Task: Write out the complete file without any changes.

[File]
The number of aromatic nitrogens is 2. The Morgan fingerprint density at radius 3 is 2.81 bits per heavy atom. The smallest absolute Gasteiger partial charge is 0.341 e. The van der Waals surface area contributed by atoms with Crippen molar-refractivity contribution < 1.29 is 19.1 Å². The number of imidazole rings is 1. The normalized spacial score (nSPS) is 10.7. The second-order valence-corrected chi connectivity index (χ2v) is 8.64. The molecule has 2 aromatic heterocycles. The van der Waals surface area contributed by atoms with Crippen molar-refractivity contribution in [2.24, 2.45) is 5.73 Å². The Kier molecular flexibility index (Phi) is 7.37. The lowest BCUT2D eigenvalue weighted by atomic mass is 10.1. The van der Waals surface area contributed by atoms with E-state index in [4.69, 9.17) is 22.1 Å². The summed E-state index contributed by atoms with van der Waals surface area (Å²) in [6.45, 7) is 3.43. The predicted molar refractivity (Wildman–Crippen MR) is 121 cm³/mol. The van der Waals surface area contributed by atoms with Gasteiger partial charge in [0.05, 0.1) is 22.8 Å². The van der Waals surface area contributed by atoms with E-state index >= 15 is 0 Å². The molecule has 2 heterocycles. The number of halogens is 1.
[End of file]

The number of aromatic nitrogens is 2. The Morgan fingerprint density at radius 3 is 2.81 bits per heavy atom. The smallest absolute Gasteiger partial charge is 0.341 e. The van der Waals surface area contributed by atoms with Crippen molar-refractivity contribution < 1.29 is 19.1 Å². The number of imidazole rings is 1. The normalized spacial score (nSPS) is 10.7. The second-order valence-corrected chi connectivity index (χ2v) is 8.64. The molecule has 2 aromatic heterocycles. The van der Waals surface area contributed by atoms with Crippen molar-refractivity contribution in [2.24, 2.45) is 5.73 Å². The Kier molecular flexibility index (Phi) is 7.37. The lowest BCUT2D eigenvalue weighted by atomic mass is 10.1. The van der Waals surface area contributed by atoms with E-state index in [4.69, 9.17) is 22.1 Å². The summed E-state index contributed by atoms with van der Waals surface area (Å²) in [6.45, 7) is 3.43. The predicted molar refractivity (Wildman–Crippen MR) is 121 cm³/mol. The van der Waals surface area contributed by atoms with Gasteiger partial charge in [0.05, 0.1) is 22.8 Å². The van der Waals surface area contributed by atoms with E-state index >= 15 is 0 Å². The molecule has 2 heterocycles. The number of halogens is 1.